File Size Confusion


Today’s Question: Due to an accident in the field I shot a lot of images in only JPEG instead of RAW plus JPEG. In order to avoid lossy compression after numerous image edits I saved the JPEGs as TIFFs. The resulting file size increase was hard to explain: 19 MB for the JPEG to 147 MB for the TIFF. What happened here?

Tim’s Quick Answer: These file sizes are actually no surprise at all to me. Images saved as a JPEG will generally have a file size that is significantly smaller than a TIFF, even if the JPEG file is saved at a high quality setting and the TIFF image is saved with lossless compression.

More Detail: Put simply, JPEG compression is relatively aggressive. The results will vary based on the complexity of the image. An image with tremendous texture and detail will result in a larger JPEG image than a relatively simple image with minimal variations in tone and color. But the file size will still be significantly smaller than a TIFF image.

Let’s assume a relatively low resolution image, saved as a TIFF file with no compression applied, with a file size of 8 MB. If that same image is saved with the LZW compression option (which is a lossless compression algorithm), that same TIFF image would be around 5 MB or so in size. Saved as a JPEG at a high quality setting, that same image would be a fraction of a megabyte (probably around 300 KB).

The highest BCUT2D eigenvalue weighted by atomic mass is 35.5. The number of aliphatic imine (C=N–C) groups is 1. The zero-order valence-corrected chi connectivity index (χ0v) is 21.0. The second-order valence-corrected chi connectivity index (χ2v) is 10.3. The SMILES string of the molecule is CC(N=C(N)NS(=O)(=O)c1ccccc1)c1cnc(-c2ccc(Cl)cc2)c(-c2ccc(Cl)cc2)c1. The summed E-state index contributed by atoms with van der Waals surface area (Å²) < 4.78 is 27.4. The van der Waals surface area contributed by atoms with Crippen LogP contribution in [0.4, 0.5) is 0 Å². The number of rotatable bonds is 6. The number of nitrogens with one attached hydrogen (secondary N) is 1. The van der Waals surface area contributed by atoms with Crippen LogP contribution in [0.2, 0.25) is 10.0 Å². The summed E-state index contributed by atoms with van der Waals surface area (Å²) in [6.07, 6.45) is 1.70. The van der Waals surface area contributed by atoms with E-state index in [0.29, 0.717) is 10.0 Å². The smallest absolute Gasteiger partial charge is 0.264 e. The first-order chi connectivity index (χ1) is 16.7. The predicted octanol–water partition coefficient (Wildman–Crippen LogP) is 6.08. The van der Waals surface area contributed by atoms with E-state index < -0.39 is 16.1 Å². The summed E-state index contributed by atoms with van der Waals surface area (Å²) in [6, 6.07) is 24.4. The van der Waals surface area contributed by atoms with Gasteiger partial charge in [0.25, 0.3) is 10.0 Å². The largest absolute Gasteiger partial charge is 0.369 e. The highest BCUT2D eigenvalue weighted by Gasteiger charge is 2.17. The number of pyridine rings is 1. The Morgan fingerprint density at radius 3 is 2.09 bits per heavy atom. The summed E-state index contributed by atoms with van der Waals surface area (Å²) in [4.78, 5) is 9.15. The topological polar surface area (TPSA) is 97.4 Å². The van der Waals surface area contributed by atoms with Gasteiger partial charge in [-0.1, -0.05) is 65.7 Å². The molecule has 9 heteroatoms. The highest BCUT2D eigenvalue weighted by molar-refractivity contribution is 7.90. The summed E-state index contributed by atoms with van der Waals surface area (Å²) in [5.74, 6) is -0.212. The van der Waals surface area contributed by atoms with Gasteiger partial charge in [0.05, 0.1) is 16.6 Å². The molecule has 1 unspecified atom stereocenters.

Note that if layers are included in the TIFF image, the file size can grow significantly larger. For example, creating a copy of the Background image layer in Photoshop will cause the TIFF image to double in size.

What is most surprising about JPEG compression is how well image quality can be maintained when you use a high quality setting for the JPEG. While the compression for a JPEG image is always lossy, at a high quality setting the amount of degradation to the image is minimal.

In most cases the most significant negative affect of JPEG compression is a grid pattern that can appear. This is caused by the approach used for JPEG compression, where the image is divided into a grid (typically into blocks of 16 by 16 pixels) and the information within each block of the grid is simplified to reduce file size. The result is that pixels on either side of a grid line may not match up as well as they did before JPEG compression was applied, causing a faint (but sometimes obvious) grid pattern in the image. This is the primary reason I recommend avoiding JPEG capture whenever possible.

While file sizes for a TIFF image can be significantly larger than for the same image saved as a JPEG image, if you will be applying strong adjustments to the image and re-saving the image multiple times after applying changes, it is a good idea to save the JPEG capture as a TIFF image. I do recommend using LZW compression for the TIFF image to help keep the file size smaller, but the an image saved as a TIFF will always be quite a bit larger than the same image saved as a JPEG.